Turkey takes strong action to reduce antibiotic consumption and resistance

Mesil Aksoy

Consumption of antibiotics in Turkey is among the highest across the WHO European Region, and antibiotic use is a major driver of antimicrobial resistance (AMR). To address this growing problem, Turkish health authorities have implemented a number of integrated interventions with WHO guidance and support. As a result, preliminary data show a declining trend in overall consumption.

Infection prevention and control: The Ministry of Health of Turkey supports hand hygiene to prevent AMR. Hand hygiene trainings are available in hospitals, and health workers’ compliance with hand hygiene is monitored. Hand hygiene is included in the Quality Standards in Health, the national accreditation system of Turkey.

Innovation: A new electronic prescription system has been developed to monitor and control the use of antibiotics. The system tracks prescription data and provides feedback to physicians. Turkey is a member of the WHO Antimicrobial Medicines Consumption Network, and its data comply with WHO international standards.

Surveillance: Turkey is among the countries that have pioneered AMR surveillance in the Region. The AMR surveillance system, introduced in 2011, has been strengthened over time and today counts 118 laboratories in its network.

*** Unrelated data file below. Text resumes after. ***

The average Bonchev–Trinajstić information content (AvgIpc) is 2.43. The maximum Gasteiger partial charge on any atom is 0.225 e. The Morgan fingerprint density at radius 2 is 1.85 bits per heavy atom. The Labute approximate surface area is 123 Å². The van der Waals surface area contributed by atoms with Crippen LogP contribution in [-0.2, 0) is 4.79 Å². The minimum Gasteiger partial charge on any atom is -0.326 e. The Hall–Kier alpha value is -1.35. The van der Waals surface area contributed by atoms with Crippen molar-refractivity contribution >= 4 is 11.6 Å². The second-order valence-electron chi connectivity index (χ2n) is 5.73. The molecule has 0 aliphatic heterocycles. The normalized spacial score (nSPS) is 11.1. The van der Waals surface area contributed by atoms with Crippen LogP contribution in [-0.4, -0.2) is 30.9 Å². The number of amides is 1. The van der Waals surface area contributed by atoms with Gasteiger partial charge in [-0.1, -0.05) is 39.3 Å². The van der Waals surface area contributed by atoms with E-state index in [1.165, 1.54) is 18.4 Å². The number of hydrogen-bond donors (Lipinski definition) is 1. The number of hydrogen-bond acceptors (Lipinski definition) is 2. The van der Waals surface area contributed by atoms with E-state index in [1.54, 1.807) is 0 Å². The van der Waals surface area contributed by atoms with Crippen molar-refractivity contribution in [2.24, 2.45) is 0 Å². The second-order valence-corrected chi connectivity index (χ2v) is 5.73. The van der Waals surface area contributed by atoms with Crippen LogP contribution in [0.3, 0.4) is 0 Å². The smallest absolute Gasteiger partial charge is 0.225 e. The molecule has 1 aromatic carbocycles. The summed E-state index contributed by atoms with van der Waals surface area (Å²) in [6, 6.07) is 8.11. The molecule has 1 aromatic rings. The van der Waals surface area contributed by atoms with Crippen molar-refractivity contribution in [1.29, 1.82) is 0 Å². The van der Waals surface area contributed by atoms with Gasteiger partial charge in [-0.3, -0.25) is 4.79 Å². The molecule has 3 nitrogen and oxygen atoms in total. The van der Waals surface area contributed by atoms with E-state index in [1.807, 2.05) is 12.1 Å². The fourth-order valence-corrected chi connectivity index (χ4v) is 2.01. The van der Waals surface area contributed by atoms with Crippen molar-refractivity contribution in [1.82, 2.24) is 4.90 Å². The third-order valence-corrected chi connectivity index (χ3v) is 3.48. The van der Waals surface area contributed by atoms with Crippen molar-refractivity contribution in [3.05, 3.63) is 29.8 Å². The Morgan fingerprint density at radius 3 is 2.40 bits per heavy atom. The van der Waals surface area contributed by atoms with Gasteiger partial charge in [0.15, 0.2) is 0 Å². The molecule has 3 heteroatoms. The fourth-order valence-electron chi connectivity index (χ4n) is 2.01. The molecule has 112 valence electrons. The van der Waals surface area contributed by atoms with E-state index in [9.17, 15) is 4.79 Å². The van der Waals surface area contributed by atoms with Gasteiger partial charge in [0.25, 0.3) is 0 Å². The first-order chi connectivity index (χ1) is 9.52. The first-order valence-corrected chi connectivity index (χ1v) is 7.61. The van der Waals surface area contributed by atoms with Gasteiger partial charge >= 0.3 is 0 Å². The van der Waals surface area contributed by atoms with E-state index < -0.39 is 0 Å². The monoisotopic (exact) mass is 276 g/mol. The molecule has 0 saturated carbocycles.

Turkey is a member of the Central Asian and Eastern European Surveillance on Antimicrobial Resistance (CAESAR) network, a joint initiative of WHO/Europe and partners to survey, contain and prevent AMR emergence and spread. CAESAR data complement those collected in the European Union through the European Antimicrobial Resistance Surveillance Network (EARS-Net) to enable data reporting that covers all countries of the Region. Since 2013, data from Turkey have been classified as high quality and reliable.

Policy: Drawing on surveillance data and WHO recommendations, Turkey developed its Rational Drug Use National Action Plan 2014–2017, which prioritizes the proper use of antibiotics. To operationalize the Plan locally, dedicated entities were established in 81 provinces with 500 staff working on advocacy initiatives.

Awareness-raising: WHO/Europe and Public Health England (PHE) made available a new Turkish version of Antibiotic Guardian, a web-based campaign initiated by PHE in 2014. Antibiotic Guardian urges everyone to pledge to make better use of antibiotics and help save these vital medicines from becoming obsolete. So far, more than 50 000 people have pledged their support and become Antibiotic Guardians.